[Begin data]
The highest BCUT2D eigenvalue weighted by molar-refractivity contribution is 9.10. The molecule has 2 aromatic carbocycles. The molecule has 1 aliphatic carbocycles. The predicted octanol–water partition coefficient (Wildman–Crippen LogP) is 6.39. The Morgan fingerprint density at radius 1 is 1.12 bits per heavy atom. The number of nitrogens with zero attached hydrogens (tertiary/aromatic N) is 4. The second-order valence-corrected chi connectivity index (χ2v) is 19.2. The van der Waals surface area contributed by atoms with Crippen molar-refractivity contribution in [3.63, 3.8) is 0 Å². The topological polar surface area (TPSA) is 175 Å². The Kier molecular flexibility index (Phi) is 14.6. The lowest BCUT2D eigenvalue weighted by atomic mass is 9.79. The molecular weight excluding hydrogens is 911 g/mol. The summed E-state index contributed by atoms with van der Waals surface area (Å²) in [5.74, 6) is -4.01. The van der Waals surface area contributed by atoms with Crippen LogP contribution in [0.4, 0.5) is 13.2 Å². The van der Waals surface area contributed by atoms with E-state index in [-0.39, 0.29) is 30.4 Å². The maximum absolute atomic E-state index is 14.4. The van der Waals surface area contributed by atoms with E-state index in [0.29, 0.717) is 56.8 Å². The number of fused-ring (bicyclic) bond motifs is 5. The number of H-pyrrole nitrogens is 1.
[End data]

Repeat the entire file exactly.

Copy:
The highest BCUT2D eigenvalue weighted by molar-refractivity contribution is 9.10. The molecule has 2 aromatic carbocycles. The molecule has 1 aliphatic carbocycles. The predicted octanol–water partition coefficient (Wildman–Crippen LogP) is 6.39. The Morgan fingerprint density at radius 1 is 1.12 bits per heavy atom. The number of nitrogens with zero attached hydrogens (tertiary/aromatic N) is 4. The second-order valence-corrected chi connectivity index (χ2v) is 19.2. The van der Waals surface area contributed by atoms with Crippen molar-refractivity contribution in [3.63, 3.8) is 0 Å². The topological polar surface area (TPSA) is 175 Å². The Kier molecular flexibility index (Phi) is 14.6. The lowest BCUT2D eigenvalue weighted by atomic mass is 9.79. The molecular weight excluding hydrogens is 911 g/mol. The summed E-state index contributed by atoms with van der Waals surface area (Å²) in [5.74, 6) is -4.01. The van der Waals surface area contributed by atoms with Crippen LogP contribution in [0.4, 0.5) is 13.2 Å². The van der Waals surface area contributed by atoms with E-state index in [-0.39, 0.29) is 30.4 Å². The maximum absolute atomic E-state index is 14.4. The van der Waals surface area contributed by atoms with E-state index in [0.29, 0.717) is 56.8 Å². The number of fused-ring (bicyclic) bond motifs is 5. The number of H-pyrrole nitrogens is 1.